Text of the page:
Take, eat. This is my body which is broken for you. Take and drink all of you. This cup is the new covenant in my blood…

7. Start praying with your spouse, or potential spouse. Yes, out loud. For one another. For the people in your life. For the mission. Yes, it really does matter that much. But again, you can’t know what strength, what encouragement, there is to be found in a spouse whom you can ask to pray for you, or whom you can offer to pray for, until you experience it yourself.

8. Serve someone. Remember that mission from God? Let’s get to it. Visit someone in the hospital. Bake some bread for your neighbor. Volunteer at a shelter. Send a card to a soldier. Everyone is in need. Everyone has something to share. (God did that.) Share yours. And do it in Christ’s name.


My goal in this post was two-fold: to tell you why you’re frustrated, and to explain what to do about it.

If you see in your life the causes of frustration I described above, if you agree that these seven resolutions are essential ingredients for dealing with your frustration, then now comes the tough part:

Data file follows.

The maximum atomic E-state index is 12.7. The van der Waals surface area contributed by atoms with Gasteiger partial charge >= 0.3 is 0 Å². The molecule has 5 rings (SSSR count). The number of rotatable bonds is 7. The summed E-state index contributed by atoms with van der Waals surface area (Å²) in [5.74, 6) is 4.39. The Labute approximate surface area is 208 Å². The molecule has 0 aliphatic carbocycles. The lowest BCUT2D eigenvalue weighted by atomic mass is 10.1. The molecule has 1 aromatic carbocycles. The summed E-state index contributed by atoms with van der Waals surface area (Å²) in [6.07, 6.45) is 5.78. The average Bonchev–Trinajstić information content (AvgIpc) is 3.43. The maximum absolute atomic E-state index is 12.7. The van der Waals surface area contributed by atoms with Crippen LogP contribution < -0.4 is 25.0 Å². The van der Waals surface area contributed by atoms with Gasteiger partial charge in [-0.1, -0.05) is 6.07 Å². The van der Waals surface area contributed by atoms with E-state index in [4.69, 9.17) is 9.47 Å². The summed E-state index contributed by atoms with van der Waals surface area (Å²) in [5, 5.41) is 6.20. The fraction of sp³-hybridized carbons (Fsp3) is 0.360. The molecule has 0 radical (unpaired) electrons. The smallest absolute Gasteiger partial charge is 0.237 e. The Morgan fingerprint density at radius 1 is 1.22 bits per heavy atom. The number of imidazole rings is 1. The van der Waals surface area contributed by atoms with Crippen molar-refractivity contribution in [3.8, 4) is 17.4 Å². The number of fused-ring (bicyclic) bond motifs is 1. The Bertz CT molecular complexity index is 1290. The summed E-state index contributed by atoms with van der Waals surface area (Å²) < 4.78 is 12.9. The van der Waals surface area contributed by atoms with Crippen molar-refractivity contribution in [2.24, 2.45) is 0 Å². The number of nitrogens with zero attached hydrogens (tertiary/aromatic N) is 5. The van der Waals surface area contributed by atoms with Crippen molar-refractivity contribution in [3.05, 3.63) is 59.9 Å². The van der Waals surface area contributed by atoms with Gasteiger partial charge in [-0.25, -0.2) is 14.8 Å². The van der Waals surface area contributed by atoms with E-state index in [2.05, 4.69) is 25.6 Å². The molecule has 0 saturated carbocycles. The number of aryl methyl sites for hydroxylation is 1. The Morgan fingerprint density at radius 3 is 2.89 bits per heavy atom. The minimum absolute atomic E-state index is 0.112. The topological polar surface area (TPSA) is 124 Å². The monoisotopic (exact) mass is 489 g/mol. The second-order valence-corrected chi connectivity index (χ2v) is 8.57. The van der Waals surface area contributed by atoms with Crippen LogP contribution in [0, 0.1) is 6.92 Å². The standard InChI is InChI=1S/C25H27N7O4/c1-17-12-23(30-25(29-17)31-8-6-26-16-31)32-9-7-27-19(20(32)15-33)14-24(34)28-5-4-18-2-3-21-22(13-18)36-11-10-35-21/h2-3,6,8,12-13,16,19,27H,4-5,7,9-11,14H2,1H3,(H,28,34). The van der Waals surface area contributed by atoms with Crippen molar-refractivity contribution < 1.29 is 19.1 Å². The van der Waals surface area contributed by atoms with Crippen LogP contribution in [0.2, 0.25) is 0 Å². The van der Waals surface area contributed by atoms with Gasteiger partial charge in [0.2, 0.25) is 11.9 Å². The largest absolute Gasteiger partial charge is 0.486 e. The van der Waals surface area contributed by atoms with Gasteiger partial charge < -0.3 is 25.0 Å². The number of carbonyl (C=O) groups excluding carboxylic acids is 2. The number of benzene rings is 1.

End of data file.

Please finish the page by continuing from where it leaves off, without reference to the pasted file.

You’ve never done this. You don’t have the time. You don’t have a plan. You don’t know where to start. You’re afraid to fail.

The simple answer is this: You need an example. You need a coach. You need #4.

Start with #4. Find someone you respect and trust. They don’t have to be a spiritual giant, they just need to be farther along the path than you, preferably someone who is pretty familiar with the Bible and prays regularly. Tell him or her what you want to focus on. Share this post with him or her if it will help you explain what you need. Ask this person if they would meet with you weekly, one-on-one, or as part of a small group.